Sunday, March 29, 2009

Diana: The TORO interview

Over at Toro, the Men's magazine, there's an interesting interview with Russell Smith about the writing and reception of his pornographic novel, published just over a year ago, Diana: A Diary in the Second Person. The whole of it can be read here. There's an excerpt below:

Q: How did you approach writing Diana, a memoir of female desire?
A: It was an exercise, really. I enjoy reading and looking at pornography of all kinds, but I was always disappointed by the quality of the writing in so-called erotica. I never understood why it was always written by hacks, and read like Harlequin romances. I wanted to try my hand at it and bring some literary elegance to the genre.

The material – the actual fantasies that inspired the scenes in the book – all came from my female romantic partners over the years. (That sounds boastful – but there were only a couple, actually.) They were what I persuaded them to confess to me in the dark of night. I used in the book the ones that I found most effective when I murmured them to actual women. The book is aimed at female readers, as I knew that they were the only ones, honestly, likely to buy such a book. That’s why I pretended, at first, to be a female author: I feared that women would not trust their arousal if they thought the book to be a product of male fantasies.

Q: What do you think of your sexualized word terrain? Is the book informed by the style of other sexual memoirs?
A: As I say, there isn’t much literature written intentionally as erotica that I actually enjoy. Although I do remember spending a rather excited few days reading Ana├»s Nin when I first discovered her as a student. What I attempt to do in my sex scenes is to describe the mechanics of them matter-of-factly, without too much emotion. It’s when people try to describe the emotions of sex without being clinical about it that they get euphemistic: that’s when they end up with all the "core-of-her-beings" and "proud manhoods" and "fire like spirits dancing in her brain" and all that stuff that wins the Bad Sex Awards.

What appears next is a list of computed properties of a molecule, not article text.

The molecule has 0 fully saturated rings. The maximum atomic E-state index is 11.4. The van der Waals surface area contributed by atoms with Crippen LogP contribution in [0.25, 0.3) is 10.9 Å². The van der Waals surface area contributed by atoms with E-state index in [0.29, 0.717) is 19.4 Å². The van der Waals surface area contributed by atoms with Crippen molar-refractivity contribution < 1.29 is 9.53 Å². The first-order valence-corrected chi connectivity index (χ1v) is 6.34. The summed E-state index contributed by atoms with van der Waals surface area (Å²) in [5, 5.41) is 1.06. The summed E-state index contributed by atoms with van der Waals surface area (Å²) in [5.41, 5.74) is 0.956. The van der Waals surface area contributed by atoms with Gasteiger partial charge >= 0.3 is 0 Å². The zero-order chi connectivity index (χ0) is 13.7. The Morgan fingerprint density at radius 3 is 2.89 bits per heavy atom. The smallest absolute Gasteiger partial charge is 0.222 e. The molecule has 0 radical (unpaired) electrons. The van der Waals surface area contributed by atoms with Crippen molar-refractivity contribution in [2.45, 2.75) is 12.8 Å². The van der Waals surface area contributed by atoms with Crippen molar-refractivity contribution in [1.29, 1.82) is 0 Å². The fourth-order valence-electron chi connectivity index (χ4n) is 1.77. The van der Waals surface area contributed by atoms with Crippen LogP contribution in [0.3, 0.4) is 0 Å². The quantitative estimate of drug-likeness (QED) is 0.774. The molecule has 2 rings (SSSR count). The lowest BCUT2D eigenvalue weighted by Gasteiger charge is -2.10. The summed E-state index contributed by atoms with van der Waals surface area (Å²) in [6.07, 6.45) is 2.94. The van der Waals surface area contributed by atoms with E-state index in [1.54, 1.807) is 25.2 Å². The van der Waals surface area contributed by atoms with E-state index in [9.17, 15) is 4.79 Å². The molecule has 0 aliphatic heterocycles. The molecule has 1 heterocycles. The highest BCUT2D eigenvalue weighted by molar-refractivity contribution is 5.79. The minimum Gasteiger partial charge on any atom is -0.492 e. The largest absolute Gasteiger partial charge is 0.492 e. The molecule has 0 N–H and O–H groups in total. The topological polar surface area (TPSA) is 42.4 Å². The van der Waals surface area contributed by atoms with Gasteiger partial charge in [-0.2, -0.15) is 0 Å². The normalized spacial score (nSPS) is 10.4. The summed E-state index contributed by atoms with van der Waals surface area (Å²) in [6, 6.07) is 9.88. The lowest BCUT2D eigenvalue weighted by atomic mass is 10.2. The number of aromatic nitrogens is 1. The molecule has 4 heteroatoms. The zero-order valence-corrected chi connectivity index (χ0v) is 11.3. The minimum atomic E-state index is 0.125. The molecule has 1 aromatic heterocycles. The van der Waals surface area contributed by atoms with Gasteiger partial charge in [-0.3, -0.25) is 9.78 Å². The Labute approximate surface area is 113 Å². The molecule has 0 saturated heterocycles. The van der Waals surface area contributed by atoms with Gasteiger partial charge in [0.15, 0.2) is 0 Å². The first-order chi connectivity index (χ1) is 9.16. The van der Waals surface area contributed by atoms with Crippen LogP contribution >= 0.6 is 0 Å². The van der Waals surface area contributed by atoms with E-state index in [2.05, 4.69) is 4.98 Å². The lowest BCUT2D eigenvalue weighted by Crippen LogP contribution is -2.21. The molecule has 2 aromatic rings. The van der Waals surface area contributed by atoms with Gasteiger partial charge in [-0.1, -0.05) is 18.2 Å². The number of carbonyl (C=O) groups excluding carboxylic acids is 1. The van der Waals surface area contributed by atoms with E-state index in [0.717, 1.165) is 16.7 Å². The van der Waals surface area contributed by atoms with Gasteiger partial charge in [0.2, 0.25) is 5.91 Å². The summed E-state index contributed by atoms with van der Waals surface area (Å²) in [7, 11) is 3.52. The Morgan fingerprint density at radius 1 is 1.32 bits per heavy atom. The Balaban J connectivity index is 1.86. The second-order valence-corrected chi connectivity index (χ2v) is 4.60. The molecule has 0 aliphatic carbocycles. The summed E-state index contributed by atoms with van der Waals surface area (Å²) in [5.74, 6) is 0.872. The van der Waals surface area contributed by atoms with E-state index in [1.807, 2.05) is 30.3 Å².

Q: Do you think there are differences in how men and women are expressing desire in narrative form?
A: Well, yes: men simply aren’t doing it. I mean yes, they do it in conventional terms in their fiction, but they tend not to write entire books of porn. Erotica is a feminine closet.

But as to the differences between male-written sex scenes and female-written ones, no, I don’t believe there are any consistent differences that are trackable to gender. I really don’t believe in such a thing as a female voice or a male voice – those are very dated essentialist tenets which I believe to be philosophically unjustified and actually pernicious. Any talented writer can create and inhabit a convincing character and a real-sounding voice. And gender has nothing to do with it.

Q: I enjoyed your reading from this pornographic novel in Dirty Laundry. You’re one of the authors I thought of at the start, as your writing often involves sexual processes. How does it feel writing with explicit sexual intentions in literary frames?
A: I felt uncomfortable while doing that reading, as several of my co-readers were actual women who were writing about sexual experiences, and there I was, a guy, in front of them, an obvious fraud. I felt – perhaps it was my imagination – disapproval, or at least a certain coldness. I would rather be anonymous and have my gender unknown. But I suppose it will always be odd, for anyone, to have one’s perceptions of sex made public. You will always be judged and probably mocked for what those perceptions are. Everyone’s perceptions are different. And there’s just something about someone else’s sex acts that is just always inherently funny.

1 comment:

M. L. Kiner said...

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